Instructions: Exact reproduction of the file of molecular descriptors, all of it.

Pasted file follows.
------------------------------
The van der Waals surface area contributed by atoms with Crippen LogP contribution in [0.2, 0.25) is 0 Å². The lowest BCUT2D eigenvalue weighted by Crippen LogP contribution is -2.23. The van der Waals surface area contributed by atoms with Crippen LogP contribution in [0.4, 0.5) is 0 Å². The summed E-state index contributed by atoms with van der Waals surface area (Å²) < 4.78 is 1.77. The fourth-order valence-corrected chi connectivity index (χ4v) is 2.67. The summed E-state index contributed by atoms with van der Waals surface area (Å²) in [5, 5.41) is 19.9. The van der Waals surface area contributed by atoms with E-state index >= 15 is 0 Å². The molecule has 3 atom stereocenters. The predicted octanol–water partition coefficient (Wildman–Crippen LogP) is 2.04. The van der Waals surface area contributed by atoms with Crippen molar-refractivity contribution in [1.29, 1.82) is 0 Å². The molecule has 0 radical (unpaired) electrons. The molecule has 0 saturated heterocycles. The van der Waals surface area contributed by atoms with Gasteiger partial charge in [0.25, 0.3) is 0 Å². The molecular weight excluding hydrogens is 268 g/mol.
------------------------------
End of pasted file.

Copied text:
The van der Waals surface area contributed by atoms with Crippen LogP contribution in [0.2, 0.25) is 0 Å². The lowest BCUT2D eigenvalue weighted by Crippen LogP contribution is -2.23. The van der Waals surface area contributed by atoms with Crippen LogP contribution in [0.4, 0.5) is 0 Å². The summed E-state index contributed by atoms with van der Waals surface area (Å²) < 4.78 is 1.77. The fourth-order valence-corrected chi connectivity index (χ4v) is 2.67. The summed E-state index contributed by atoms with van der Waals surface area (Å²) in [5, 5.41) is 19.9. The van der Waals surface area contributed by atoms with E-state index >= 15 is 0 Å². The molecule has 3 atom stereocenters. The predicted octanol–water partition coefficient (Wildman–Crippen LogP) is 2.04. The van der Waals surface area contributed by atoms with Crippen molar-refractivity contribution in [1.29, 1.82) is 0 Å². The molecule has 0 radical (unpaired) electrons. The molecule has 0 saturated heterocycles. The van der Waals surface area contributed by atoms with Gasteiger partial charge in [0.25, 0.3) is 0 Å². The molecular weight excluding hydrogens is 268 g/mol.